PEB Review: Sinn Fein vs. SDLP

I’ll be taking a look at all the party election broadcasts (PEB) over the next while now that they are all by and large in the public domain.

First up are the two main nationalist parties; Sinn Fein and the SDLP.

In 2010 the SDLP are looking to bounce back from a steady decline in recent years, which has seen them overtaken by Sinn Fein as the largest nationalist party, pushing them to the bottom of ‘the big four’ political parties.

Their PEB opens in the right vein, with a young child on a swing with a blue sky backdrop and an optimistic soundtrack. However what gradually transposes is a message of not so much ‘yes we can’ but rather ‘we’ll be there anyway’.

It is awful. There is little positive  to say. From over using the same child model, to throwing in your party leader far too early to arranging your Westminster candidates in the most awkward and uncomfortable fashion trundling toward the camera, like some terribly unfunny Tarantino parody.

What the SDLP are paying to broadcast themselves is just how dried up their political talent pool is. A problem that was politely ignored previously is now actively promoted by the party. The same pained expressions are rearranged in several different orders to repeat the dreadful exercise over and over. Other clangers include a line of middle-aged men in suits standing outside Palace Barracks just in time to coincide with the recent dissident bomb attack on the base.

The SDLP’s ultimate message of “we’ll be there” is becoming increasingly unlikely as their 2010 Westminster campaign slips from one disaster to the next. The fact the spoof of this PEB has more hits on YouTube than the original probably says it all really. I could easily spend an entire blog entry on the countless PR disasters they’ve suffered in this campaign, most of which were self-inflicted.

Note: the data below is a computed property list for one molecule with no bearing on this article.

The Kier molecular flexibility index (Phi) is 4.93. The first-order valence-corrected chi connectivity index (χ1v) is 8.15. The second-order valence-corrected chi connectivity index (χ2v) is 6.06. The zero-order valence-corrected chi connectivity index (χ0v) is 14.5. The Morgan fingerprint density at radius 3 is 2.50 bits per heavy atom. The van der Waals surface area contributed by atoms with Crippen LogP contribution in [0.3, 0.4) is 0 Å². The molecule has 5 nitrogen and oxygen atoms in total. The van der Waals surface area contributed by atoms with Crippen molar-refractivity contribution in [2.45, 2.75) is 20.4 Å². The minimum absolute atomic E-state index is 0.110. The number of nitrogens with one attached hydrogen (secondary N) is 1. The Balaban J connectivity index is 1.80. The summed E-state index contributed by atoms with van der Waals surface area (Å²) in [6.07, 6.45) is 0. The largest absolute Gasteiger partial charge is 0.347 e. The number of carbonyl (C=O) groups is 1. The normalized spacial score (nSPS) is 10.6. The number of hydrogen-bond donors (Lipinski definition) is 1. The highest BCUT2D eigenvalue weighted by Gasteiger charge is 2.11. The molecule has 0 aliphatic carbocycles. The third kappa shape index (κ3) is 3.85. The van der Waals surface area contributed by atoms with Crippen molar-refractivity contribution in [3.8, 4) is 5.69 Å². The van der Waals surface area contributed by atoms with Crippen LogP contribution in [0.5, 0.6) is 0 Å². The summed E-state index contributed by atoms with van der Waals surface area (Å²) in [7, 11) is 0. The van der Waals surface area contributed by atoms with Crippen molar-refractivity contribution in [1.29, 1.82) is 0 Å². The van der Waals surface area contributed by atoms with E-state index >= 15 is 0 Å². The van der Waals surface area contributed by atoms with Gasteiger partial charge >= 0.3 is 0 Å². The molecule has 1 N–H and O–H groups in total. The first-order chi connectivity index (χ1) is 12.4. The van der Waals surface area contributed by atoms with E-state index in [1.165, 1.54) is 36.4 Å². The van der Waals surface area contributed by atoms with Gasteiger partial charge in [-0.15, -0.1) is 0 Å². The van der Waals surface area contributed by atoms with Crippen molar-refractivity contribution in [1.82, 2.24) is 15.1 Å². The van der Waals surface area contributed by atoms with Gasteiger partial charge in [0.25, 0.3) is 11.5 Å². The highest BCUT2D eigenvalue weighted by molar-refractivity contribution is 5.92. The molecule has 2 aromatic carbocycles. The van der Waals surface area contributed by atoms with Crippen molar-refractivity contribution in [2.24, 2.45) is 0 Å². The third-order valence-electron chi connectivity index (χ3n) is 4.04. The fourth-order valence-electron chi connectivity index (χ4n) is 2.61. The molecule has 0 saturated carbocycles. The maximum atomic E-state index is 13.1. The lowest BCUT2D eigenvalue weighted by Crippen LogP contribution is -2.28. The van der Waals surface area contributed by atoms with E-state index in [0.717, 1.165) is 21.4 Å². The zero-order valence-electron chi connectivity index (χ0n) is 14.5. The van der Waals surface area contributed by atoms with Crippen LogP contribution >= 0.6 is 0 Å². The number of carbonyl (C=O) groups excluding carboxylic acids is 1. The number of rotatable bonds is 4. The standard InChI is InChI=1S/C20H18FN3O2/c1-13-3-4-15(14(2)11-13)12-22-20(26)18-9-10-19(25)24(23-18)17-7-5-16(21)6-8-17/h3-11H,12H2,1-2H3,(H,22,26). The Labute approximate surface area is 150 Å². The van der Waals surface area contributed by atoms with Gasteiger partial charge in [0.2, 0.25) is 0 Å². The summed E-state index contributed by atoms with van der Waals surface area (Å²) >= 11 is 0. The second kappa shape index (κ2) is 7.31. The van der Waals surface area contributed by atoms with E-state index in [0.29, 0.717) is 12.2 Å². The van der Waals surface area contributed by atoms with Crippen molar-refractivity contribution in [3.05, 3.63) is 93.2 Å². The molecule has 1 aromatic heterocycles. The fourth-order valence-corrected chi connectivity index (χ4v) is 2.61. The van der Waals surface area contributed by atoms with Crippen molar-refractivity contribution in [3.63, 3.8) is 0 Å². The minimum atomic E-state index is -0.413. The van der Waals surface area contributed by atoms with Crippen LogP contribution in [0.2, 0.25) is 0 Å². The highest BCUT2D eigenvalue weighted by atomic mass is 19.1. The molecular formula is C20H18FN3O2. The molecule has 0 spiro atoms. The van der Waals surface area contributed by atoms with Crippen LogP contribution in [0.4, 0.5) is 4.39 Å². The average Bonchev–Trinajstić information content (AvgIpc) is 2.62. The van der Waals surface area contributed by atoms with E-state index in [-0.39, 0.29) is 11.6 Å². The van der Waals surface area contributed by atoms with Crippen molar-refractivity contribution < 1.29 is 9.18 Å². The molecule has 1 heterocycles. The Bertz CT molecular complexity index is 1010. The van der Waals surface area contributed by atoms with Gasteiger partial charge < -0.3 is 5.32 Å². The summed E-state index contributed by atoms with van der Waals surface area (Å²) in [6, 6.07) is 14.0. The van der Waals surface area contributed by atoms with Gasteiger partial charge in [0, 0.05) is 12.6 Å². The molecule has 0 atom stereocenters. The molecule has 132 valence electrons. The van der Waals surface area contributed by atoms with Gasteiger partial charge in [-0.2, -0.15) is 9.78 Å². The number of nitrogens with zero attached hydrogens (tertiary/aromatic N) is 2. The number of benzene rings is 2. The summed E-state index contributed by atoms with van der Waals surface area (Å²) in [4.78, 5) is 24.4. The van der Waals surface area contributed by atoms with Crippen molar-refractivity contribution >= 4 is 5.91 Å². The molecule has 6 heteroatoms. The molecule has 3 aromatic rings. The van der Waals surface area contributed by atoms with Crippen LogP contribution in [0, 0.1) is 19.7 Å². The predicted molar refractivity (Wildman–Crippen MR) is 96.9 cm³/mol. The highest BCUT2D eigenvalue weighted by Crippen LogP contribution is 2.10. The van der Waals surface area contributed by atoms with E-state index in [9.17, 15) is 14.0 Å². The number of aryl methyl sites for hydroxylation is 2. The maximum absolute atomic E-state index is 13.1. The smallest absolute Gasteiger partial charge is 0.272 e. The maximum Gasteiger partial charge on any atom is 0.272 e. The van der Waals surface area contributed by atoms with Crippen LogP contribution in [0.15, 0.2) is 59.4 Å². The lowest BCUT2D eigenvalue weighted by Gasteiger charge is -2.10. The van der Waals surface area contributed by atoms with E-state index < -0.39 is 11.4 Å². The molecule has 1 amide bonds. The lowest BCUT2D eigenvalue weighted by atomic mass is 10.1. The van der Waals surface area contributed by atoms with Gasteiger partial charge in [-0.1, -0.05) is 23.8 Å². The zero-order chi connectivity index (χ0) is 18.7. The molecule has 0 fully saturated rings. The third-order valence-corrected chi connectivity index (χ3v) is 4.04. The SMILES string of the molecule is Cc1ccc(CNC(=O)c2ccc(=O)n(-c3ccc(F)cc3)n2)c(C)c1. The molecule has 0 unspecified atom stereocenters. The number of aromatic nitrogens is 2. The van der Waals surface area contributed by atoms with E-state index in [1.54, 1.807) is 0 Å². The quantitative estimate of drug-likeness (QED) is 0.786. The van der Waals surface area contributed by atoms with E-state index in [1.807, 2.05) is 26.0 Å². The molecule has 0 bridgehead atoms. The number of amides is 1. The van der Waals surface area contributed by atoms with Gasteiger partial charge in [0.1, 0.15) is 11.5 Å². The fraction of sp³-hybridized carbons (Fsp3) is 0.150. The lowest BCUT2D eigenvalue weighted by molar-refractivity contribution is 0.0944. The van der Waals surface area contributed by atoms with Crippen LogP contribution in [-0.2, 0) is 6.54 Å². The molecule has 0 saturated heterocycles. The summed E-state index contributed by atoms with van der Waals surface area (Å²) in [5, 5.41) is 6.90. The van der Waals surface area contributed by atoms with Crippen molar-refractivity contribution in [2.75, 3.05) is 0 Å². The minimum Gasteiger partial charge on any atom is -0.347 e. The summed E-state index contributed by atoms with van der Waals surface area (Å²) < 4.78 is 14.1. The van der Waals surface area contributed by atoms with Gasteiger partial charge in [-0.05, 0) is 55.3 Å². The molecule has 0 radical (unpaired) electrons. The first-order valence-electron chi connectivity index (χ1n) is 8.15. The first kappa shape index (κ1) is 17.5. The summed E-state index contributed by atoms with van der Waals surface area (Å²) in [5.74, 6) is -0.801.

Sinn Fein’s PEB couldn’t be more different. The provos are seasoned propagandists and coupled with the substantial investment they’ve made in PR in recent years, you’d expect no less than their latest PEB output.

While the SDLP rearrange the deck chairs on the Titanic, Sinn Fein are able to avail of a wealth of personnel and resources at their disposal. The style is upbeat and the tempo is fast, covering a  wide number of areas and featuring elected representatives at all levels. While the SDLP look like a tired middle-aged party, Sinn Fein are able to portray a young and vibrant movement, instantly appealing to new young voters.

Like some of the other parties, Sinn Fein opts to put its women clearly up front from the start, using Michelle Gildernew and a number of young party activists early on. Although Gildernew is probably the weakest performer of the PEB, she is out-of-the-way as they seamlessly run through the rest of their executive ministers before turning to McGuinness and Adams for the final half.

At this stage Sinn Fein are seasoned media performers and PEB are for them ‘old hat’. What is startling is the ease which they seem to produce such material.

About AldousDuke
Mid Tyrone journalist, not so freelance any more.

One Response to PEB Review: Sinn Fein vs. SDLP

  1. socialgandh says:

    Don’t think our local election PEBs bear watching too closely!

    Too many walking people towards camera (often in packs!)

    And the national PEBs aren’t much better!! All style, and not a lot of substance (except the Green Party local and national – worth looking at…at least they’re fresh)

    Take a look on and you’ll see what we mean.

    Lovin’ the Marmite campaign…

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